Matters such as the nature of reality, its origin, ethics, morality, meaning, the nature of knowledge and how one comes to obtain true knowledge, the degree of certainty with which individuals hold their opinions or if there is any certainty at all, to say nothing about the nature of philosophical inquiry, science, logic or reason itself — ALL thinking is determined ONLY by science, logic, and reason.

Therefore, free thinkers reject all other contenders as authoritative sources of knowledge. Among these are the notions of cultural traditions and culture as such, authority (whatever that means), common sense, intuition, personal experience, fine art, philosophical reflection, history, natural theology, dogma (undefined as to type) and, yes, even Divine revelation.

Clearly, free thinkers have been busy as they considered all the contenders as sources of knowledge in order to determine absolutely that science, logic, and reason are the ONLY keys to the kingdom of knowledge.

Such echoes the voice of Dr. Carl Sagan, speaking as a scientist, claiming that, “the Cosmos is all that is or ever was or ever will be.” But, after thinking about freethinking, I wonder whether such an emphatic statement was intended not as one describing the way things really were, are, or will be, that is, a truth claim, but was merely his opinion.

Were he alive today, I would bet that he would be warmly welcomed into the Freethought Society. But, I digress.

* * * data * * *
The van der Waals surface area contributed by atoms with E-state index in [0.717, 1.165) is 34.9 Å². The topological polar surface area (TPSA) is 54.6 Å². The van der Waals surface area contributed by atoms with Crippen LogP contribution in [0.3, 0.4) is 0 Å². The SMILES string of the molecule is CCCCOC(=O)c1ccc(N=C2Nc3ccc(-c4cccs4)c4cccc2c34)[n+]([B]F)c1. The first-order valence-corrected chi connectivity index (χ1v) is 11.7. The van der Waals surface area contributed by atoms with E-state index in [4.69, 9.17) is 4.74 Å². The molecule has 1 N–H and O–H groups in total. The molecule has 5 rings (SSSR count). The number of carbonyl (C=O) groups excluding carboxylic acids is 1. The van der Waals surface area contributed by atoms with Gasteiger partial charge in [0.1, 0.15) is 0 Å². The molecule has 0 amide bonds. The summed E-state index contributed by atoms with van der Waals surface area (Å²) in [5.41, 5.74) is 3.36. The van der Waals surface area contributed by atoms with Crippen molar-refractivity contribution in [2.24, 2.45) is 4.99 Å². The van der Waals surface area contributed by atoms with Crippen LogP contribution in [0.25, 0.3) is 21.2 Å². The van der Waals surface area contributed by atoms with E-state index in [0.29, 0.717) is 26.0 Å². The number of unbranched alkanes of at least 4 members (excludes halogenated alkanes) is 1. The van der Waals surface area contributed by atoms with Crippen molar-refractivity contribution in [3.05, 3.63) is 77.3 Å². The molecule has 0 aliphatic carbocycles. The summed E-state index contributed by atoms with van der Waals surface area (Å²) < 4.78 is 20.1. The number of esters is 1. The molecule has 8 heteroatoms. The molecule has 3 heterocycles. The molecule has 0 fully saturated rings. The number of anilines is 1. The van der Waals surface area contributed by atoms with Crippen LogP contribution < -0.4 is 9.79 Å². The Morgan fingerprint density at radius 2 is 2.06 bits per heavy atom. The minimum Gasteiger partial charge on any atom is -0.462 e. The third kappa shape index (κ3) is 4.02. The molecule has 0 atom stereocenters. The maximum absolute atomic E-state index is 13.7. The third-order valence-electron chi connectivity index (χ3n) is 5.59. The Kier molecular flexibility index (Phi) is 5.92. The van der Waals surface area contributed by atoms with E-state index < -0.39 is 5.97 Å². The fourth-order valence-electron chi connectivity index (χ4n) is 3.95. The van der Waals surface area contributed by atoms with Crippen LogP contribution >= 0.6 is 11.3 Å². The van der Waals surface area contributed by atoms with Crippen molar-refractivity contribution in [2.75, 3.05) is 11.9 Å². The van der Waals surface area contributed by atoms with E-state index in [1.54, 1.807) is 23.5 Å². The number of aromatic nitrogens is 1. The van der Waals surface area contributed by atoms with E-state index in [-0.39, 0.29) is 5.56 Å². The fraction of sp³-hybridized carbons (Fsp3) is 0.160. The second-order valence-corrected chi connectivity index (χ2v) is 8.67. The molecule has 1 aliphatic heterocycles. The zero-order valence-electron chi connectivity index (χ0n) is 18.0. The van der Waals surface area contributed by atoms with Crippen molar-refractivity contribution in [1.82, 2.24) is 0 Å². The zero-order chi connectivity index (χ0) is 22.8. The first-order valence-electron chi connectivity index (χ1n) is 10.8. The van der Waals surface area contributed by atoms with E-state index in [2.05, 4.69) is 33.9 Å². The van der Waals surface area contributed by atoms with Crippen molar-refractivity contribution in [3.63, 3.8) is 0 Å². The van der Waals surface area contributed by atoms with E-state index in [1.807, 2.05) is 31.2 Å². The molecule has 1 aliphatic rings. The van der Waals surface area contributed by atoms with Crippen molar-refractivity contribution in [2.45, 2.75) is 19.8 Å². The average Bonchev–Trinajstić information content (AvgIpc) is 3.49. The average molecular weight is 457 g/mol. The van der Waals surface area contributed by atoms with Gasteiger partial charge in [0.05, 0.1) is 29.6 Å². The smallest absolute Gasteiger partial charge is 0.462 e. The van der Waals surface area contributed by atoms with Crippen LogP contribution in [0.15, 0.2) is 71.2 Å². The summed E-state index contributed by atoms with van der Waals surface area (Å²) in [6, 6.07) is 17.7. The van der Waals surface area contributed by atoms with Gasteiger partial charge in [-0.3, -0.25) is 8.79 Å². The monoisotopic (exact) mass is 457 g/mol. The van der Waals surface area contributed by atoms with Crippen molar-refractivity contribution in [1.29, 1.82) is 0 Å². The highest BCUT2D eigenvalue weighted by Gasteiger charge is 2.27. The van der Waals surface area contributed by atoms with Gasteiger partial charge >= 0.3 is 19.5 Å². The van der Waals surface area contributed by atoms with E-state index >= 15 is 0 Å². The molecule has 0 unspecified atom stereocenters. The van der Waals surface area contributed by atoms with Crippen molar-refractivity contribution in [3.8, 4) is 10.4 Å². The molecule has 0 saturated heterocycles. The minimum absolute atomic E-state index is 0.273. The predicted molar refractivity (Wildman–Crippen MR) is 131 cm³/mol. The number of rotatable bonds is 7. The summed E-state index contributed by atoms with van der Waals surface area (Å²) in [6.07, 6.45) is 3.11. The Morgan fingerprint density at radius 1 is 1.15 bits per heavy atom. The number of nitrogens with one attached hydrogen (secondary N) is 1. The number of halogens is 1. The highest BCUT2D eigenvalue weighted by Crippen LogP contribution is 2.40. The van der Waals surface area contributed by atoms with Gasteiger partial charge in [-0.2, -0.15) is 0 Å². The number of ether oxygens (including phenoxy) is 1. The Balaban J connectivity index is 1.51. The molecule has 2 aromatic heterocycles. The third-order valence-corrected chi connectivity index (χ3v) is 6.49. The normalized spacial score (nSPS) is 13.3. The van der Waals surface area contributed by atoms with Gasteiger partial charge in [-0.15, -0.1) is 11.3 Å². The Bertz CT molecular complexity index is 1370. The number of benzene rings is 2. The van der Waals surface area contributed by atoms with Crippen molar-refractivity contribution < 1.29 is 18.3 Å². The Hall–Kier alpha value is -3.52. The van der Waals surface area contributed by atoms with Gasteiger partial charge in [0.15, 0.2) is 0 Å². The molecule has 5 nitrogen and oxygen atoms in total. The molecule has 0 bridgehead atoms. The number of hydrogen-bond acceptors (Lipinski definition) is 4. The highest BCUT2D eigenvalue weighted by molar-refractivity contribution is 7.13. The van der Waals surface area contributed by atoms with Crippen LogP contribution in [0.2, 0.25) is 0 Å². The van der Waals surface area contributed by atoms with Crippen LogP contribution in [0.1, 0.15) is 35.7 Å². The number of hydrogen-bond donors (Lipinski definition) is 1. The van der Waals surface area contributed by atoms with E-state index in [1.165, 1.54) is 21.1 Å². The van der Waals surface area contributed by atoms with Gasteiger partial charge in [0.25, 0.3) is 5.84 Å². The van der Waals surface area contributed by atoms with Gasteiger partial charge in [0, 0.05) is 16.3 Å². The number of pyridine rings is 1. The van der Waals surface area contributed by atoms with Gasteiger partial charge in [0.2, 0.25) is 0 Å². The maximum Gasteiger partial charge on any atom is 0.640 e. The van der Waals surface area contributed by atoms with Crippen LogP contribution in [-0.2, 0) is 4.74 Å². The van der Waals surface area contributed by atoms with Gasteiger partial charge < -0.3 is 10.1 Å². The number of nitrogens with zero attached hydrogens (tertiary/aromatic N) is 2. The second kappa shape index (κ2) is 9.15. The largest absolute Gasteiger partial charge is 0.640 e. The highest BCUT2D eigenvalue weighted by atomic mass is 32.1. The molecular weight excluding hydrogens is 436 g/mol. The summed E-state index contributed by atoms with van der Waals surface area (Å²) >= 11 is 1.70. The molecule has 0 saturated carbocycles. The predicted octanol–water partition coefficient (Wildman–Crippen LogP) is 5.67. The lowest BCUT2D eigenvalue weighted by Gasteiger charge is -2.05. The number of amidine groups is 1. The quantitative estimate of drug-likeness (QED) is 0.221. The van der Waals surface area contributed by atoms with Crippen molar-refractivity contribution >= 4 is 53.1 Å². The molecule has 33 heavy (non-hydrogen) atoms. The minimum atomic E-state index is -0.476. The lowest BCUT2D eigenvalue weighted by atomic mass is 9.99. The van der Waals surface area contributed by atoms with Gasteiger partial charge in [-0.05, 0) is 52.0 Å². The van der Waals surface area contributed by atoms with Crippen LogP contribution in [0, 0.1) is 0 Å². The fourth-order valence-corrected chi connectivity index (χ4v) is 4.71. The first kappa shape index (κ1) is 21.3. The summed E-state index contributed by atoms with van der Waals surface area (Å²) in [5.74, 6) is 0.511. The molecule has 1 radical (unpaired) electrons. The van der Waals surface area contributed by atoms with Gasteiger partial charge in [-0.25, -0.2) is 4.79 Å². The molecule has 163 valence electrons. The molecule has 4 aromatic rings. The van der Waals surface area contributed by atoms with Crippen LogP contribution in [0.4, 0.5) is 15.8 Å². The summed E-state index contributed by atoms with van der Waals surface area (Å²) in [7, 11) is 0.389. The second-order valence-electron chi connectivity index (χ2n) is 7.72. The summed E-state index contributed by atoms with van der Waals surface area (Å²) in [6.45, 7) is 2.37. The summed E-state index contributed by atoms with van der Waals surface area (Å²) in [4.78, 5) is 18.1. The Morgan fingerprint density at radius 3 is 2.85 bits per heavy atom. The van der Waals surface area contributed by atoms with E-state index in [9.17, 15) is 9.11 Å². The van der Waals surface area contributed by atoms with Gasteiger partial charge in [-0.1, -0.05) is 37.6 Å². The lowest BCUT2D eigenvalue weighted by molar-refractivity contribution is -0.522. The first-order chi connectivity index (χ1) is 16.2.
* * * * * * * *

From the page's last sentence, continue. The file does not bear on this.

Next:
Finally, the statement at issue is clearly pretentious, presumptuous, deceptive, and irrational. Before I explain why, I want to peel back the Free-thought onion a bit.

Under the section on the Fayetteville website labeled, “we’re about:” we find tags to the following links: Freedom From Religion, Separation of Church and State, Rational thought and Skeptical Thinking, Secular Humanism, Agnostic, Skeptics, Freethinker, Atheists, Brights, Secular Parenting, Secularism, Science, Neopagan, Recovering from Religion, and Pantheism.

So, at least the Fayetteville chapter of the Freethought Society focuses on these topics.

I followed the link, Secular Parenting, which took me to sub-links with the tags freethinking parents, Atheist Parents, Parenting Beyond Belief, Agnostic Parents, Las Vegas Freethinkers, radical unschooling, Freethinker, Freedom From Religion, and secular home school.

(Note that the word secular derives from the Latin term, saecularis, meaning worldly or temporal, and is defined in several senses which when combined means a division of reality into two parts: things religious and things not religious in nature).

It should be clear from these tags that the statement describing what Free-thought is omits what logically follows from it: atheism pure and simple. An atheist, then, rejects the existence of any form of supreme or supernatural being whose existence influences the physical universe.

It follows from this fundamental premise that atheists MUST hold to the following opinions or beliefs: (1) that anyone who believes in the existence of such a being is wrong to do so, (2) that such persons are deluded, ignorant, stupid, and dangerous, and (3) that the opinions of such persons should be barred from public discourse, especially when their opinions are given to influence political outcomes.